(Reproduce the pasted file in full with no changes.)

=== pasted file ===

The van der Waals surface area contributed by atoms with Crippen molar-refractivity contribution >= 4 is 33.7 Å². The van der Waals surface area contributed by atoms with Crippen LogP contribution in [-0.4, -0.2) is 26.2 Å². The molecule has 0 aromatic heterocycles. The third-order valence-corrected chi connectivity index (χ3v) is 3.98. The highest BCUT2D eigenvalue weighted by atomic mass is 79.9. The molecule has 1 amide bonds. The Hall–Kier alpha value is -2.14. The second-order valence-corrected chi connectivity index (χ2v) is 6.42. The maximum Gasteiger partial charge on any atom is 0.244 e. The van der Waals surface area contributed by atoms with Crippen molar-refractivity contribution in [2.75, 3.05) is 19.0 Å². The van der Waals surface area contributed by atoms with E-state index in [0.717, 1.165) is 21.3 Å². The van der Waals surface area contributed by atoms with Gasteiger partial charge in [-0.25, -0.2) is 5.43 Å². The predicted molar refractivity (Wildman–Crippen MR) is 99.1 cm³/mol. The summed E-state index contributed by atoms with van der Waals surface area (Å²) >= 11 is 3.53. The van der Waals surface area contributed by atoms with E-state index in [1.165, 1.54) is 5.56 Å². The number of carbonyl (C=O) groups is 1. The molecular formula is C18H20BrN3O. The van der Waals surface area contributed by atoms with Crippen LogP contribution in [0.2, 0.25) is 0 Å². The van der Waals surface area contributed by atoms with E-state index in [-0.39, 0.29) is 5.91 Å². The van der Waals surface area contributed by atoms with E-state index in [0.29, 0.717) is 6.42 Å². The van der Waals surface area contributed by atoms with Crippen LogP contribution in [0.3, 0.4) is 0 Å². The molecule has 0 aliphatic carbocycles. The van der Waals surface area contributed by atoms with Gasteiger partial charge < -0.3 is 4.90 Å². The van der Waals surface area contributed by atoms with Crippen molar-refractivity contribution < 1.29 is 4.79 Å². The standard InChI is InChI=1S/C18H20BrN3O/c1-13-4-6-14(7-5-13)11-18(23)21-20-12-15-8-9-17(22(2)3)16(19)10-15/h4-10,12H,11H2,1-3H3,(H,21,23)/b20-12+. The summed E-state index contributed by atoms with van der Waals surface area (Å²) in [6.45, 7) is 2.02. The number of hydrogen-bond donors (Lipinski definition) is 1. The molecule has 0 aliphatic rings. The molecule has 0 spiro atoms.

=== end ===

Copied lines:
The van der Waals surface area contributed by atoms with Crippen molar-refractivity contribution >= 4 is 33.7 Å². The van der Waals surface area contributed by atoms with Crippen LogP contribution in [-0.4, -0.2) is 26.2 Å². The molecule has 0 aromatic heterocycles. The third-order valence-corrected chi connectivity index (χ3v) is 3.98. The highest BCUT2D eigenvalue weighted by atomic mass is 79.9. The molecule has 1 amide bonds. The Hall–Kier alpha value is -2.14. The second-order valence-corrected chi connectivity index (χ2v) is 6.42. The maximum Gasteiger partial charge on any atom is 0.244 e. The van der Waals surface area contributed by atoms with Crippen molar-refractivity contribution in [2.75, 3.05) is 19.0 Å². The van der Waals surface area contributed by atoms with E-state index in [0.717, 1.165) is 21.3 Å². The van der Waals surface area contributed by atoms with Gasteiger partial charge in [-0.25, -0.2) is 5.43 Å². The predicted molar refractivity (Wildman–Crippen MR) is 99.1 cm³/mol. The summed E-state index contributed by atoms with van der Waals surface area (Å²) >= 11 is 3.53. The van der Waals surface area contributed by atoms with E-state index in [1.165, 1.54) is 5.56 Å². The number of carbonyl (C=O) groups is 1. The molecular formula is C18H20BrN3O. The van der Waals surface area contributed by atoms with Crippen LogP contribution in [0.2, 0.25) is 0 Å². The van der Waals surface area contributed by atoms with E-state index in [-0.39, 0.29) is 5.91 Å². The van der Waals surface area contributed by atoms with E-state index in [0.29, 0.717) is 6.42 Å². The van der Waals surface area contributed by atoms with Crippen LogP contribution in [0.3, 0.4) is 0 Å². The molecule has 0 aliphatic carbocycles. The van der Waals surface area contributed by atoms with Gasteiger partial charge < -0.3 is 4.90 Å². The van der Waals surface area contributed by atoms with Crippen molar-refractivity contribution < 1.29 is 4.79 Å². The standard InChI is InChI=1S/C18H20BrN3O/c1-13-4-6-14(7-5-13)11-18(23)21-20-12-15-8-9-17(22(2)3)16(19)10-15/h4-10,12H,11H2,1-3H3,(H,21,23)/b20-12+. The summed E-state index contributed by atoms with van der Waals surface area (Å²) in [6.45, 7) is 2.02. The number of hydrogen-bond donors (Lipinski definition) is 1. The molecule has 0 aliphatic rings. The molecule has 0 spiro atoms.